When I read the original questions that this responds to, I kept thinking the one writing the questions must not live in the real world. When every citizen is downtrodden and the only way to get barely enough food to survive is to risk your life either by putting names of the young in for extra food vouchers or by sneaking into a restricted area to hunt, there is no time or energy for “training”. The richer districts were closer to the capitol and this is intentional. They had to have a more military pride and fierce belief system in the correctness of the games because they were in the best position to harm those in control. This is like the Marine elite. They had plenty of resources and this gave them the freedom to train, thus feeding the cycle by also making them much more likely to win than poor, untrained, randomly chosen people from outer districts. Katniss was in better shape and had skills only because she had broken the rules by learning to hunt in the restricted areas. She had some unique skills that she didn’t even realize until the time for training. It wasn’t against the rules to train for the games but in outer districts where it would be more difficult to control the people, there were severe restrictions and punishments that kept people from straying outside of their areas. The capitol didn’t have to keep these people happy, just hopeless and under their thumb.
    As to why all of the tributes didn’t just cry, puke, or whatever when they came up- remember they were all recently well-fed, supposedly trained by mentors from their districts who had been in there and won before, and had attended the “trainings” in the capitol on various survival skills, weapons, etc.

  18. Reesa says:

    The best reason to explain why they didn’t show their “emotions” while waiting on the platform is the sponsors. Those “magical” parachutes are crucial to the game and allow the viewers to manipulate the game play. Usually it’s the citizens of the Capitol that chose to pay the hefty fee’s to have supplies be delivered to the tribute they’ve placed bets on and essentially keep the game going (and make it more interesting).  If the tributes show any emotion or appear weak leading up to and in the early days of the games, they’re less likely to get those crucial supplies from the sponsers.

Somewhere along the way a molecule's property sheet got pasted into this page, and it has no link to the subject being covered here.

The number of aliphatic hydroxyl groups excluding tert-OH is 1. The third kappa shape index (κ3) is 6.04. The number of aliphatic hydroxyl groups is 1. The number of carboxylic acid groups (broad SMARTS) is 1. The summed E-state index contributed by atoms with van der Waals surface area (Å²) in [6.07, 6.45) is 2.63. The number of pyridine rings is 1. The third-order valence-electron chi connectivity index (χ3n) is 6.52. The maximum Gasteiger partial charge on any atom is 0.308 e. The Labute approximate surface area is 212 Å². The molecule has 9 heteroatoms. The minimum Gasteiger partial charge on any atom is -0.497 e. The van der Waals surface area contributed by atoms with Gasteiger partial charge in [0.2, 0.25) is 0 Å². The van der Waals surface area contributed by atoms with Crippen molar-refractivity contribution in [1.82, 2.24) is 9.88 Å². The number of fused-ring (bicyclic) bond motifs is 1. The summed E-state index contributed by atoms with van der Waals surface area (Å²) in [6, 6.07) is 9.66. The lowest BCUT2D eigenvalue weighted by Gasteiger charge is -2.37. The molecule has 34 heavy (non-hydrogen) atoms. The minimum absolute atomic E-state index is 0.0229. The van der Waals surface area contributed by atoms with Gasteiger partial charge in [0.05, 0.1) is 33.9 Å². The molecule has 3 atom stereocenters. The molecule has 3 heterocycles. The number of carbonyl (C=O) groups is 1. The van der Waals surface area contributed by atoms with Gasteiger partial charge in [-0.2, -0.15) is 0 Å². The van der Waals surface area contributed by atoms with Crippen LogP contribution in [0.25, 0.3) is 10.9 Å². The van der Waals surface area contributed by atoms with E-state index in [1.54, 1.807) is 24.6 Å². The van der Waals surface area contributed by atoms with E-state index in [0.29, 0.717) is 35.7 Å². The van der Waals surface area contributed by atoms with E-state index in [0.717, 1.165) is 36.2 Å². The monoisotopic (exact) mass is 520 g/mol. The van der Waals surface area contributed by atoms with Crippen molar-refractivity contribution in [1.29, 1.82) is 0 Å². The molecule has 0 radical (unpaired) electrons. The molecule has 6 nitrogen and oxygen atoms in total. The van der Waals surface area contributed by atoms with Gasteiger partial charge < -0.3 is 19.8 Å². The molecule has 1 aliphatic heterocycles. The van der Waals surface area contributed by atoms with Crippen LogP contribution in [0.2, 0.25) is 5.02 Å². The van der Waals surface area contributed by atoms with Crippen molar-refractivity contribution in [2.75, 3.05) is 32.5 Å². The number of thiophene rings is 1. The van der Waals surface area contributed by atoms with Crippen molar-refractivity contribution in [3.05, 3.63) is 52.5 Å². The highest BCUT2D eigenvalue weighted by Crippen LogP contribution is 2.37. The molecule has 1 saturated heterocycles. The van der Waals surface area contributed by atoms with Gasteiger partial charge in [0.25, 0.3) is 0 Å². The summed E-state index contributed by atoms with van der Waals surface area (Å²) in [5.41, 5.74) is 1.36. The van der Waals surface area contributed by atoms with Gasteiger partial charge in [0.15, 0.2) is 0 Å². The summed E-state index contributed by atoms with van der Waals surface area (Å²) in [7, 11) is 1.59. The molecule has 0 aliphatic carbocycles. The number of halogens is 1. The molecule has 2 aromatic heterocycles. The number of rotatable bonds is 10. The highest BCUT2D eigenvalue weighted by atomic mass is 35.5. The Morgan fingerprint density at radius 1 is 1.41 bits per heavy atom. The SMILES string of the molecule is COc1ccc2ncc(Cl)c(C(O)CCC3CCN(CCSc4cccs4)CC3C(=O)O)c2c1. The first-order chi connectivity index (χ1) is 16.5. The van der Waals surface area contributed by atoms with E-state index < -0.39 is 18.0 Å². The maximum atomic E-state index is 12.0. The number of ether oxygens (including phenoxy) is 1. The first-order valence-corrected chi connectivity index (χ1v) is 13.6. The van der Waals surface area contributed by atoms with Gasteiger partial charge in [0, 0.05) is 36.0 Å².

19. Rachel says:



  20. Mike says:

    I still don’t get the mutt dog part. Rest of the stuff is possible in a controlled environment. But how can you create live animals out of thin air? The only explanation is that its virtual environment(that cannot be right) or the dogs were released from underground. The way they showed it in the movie doesn’t support it either. If the author really suggests future people will be able to produce breathing animals out of thin air, I have nothing to say.

  21. hungergames pro says:

    all those questions are answerd in the book. the book explains alot more and is more in deph then the movie. it talkes about the thirteenth district and how they rebeled agenced the capitol, why they do the reapings. to be honest all these questions are all verry simple for me to explain becouse i have finished the book.

  22. Ravyn says:

    Alright… To all you folks saying you don’t have to read the books before the movie. CLEARLY, you do, otherwise this page wouldn’t exist. Every single question that is asked here is answered in the book.

    So stop being stuck up idiots and pick up the damn trilogy, read them, and understand.


  23. Whatever says:

    To everyone saying “read the book”, you should just answer the people’s d*mn questions; that’s why they asked them, not to be redirected, or told to read a whole novel just to figure out one thing they’re curious about.

  24. Alex says:

    I love the hunger games

  25. seriouslay? says:

    Surely sending 12-18 year olds is just going to cause a rebellion, 15-18 maintains its purpose and would probably makes a hell of alot more sense if you are trying to oppress, and not antagonise. Secondly, if life is soo awful and there is little food or prospects in the outer districts, surely people would be training their kids from birth to get them out of poverty. And i read the training is expensive argument, but realistically, all you need is time, carve wooden swords, and a bow (you can make arrows). Spending a couple hours a day training would be a given. Also I find it hard to believe that in 70 odd years there wasn’t some wannabe badass who volunteered, we used to think we were invincible as kids… Liked the movie though